Dock and harbor: A novel mechanism for controlling genes
In a recent study published in Molecular Cell, researchers at Kanazawa University report the role of cellular structures called PML bodies in regulating gene function. (2020-05-12)

Combining mouse and human data uncovers new gene regulating cholesterol
By combining the fine-grained detail available from animal studies with the statistical power of genetic studies involving hundreds of thousands of human genomes, researchers have discovered a new gene involved in regulating the body's cholesterol. (2020-05-04)

'Unnecessary' genetic complexity: A spanner in the works?
The promise of personalized medicine has not fully materialized, say two McMaster researchers, because the full sophistication of the genetic blueprint has a more complex and far-reaching influence on human health than scientists had first realized. (2020-05-04)

Finding the genes to build a better cancer treatment
A group of researchers led by Washington State University's Mark Lange, has found candidate genes that could eventually be used to manufacture Taxol more quickly and efficiently. (2020-04-28)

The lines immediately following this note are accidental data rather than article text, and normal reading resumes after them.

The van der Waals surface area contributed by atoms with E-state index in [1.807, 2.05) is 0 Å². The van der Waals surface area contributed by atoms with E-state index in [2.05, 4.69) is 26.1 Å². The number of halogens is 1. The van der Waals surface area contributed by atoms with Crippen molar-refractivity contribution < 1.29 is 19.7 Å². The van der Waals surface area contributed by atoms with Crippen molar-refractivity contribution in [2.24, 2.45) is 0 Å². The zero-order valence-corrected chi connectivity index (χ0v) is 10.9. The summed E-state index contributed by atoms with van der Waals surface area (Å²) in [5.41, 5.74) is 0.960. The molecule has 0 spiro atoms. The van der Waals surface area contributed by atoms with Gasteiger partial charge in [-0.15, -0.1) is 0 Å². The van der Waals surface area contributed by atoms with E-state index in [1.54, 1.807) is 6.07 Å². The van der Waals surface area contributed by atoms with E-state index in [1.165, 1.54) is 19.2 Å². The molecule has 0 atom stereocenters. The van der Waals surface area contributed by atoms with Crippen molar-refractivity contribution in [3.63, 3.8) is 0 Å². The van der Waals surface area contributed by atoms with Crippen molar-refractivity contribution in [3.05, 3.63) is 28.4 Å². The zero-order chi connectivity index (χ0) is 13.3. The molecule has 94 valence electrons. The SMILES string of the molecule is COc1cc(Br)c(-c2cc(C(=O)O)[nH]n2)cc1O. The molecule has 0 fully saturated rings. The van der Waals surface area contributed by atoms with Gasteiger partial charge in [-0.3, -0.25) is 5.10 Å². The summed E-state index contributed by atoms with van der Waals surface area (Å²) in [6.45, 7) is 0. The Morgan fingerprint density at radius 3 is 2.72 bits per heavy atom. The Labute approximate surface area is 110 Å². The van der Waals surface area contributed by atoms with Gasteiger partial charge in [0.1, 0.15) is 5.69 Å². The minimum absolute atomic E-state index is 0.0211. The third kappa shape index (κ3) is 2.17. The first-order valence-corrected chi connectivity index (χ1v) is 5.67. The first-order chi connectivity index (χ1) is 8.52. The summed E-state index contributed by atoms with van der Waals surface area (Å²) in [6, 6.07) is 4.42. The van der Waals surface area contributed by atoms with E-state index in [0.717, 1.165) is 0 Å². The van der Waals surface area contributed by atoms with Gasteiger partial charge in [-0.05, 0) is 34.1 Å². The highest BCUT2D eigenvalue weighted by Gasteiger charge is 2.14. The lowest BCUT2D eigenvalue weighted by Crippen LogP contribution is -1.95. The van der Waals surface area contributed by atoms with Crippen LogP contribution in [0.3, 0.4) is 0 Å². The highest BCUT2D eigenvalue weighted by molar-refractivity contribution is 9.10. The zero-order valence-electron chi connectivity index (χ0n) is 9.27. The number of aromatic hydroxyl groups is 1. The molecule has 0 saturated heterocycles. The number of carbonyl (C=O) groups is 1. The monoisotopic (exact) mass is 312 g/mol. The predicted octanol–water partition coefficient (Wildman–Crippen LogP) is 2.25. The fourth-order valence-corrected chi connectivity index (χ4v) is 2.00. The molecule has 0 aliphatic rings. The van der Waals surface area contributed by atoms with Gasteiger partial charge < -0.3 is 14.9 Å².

Icelandic DNA jigsaw-puzzle brings new knowledge about Neanderthals
An international team of researchers has put together a new image of Neanderthals based on the genes Neanderthals left in the DNA of modern humans when they had children with them about 50,000 years ago. The researchers found the new information by trawling the genomes of more than 27,000 Icelanders. Among other things, they discovered that Neanderthal children had older mothers and younger fathers than the Homo-Sapien children in Africa did at the time. (2020-04-23)

Reference genes are identified that are useful for genetic improvement in wheat
University of Cordoba Professor Miguel Aguilar participated in a published article on reference genes in the study of wheat meiosis, the process in which reproductive cells are generated (2020-04-21)

Novel technology aims to improve treatment of neurological diseases
Researchers at Princeton University are developing new ''gene promoters'' - which act like switches to turn genes on - for use with gene therapy, the delivery of new genes to replace ones that are faulty. The new promoters work especially well for brain and other neurological disorders and provide longer-lasting functionality compared to other promoters. (2020-04-17)

When fathers are pregnant
Reproduction is still one of the greatest mysteries in nature. Pregnancies are usually carried out by the female sex. Only in pipefishes and seahorses males are the pregnant sex. An international team of scientists led by the GEOMAR Helmholtz Centre for Ocean Research Kiel has deciphered the complex modifications of their immune system that enabled male pregnancy. The results have now been published in Proceedings of the National Academy of Sciences (PNAS). (2020-04-13)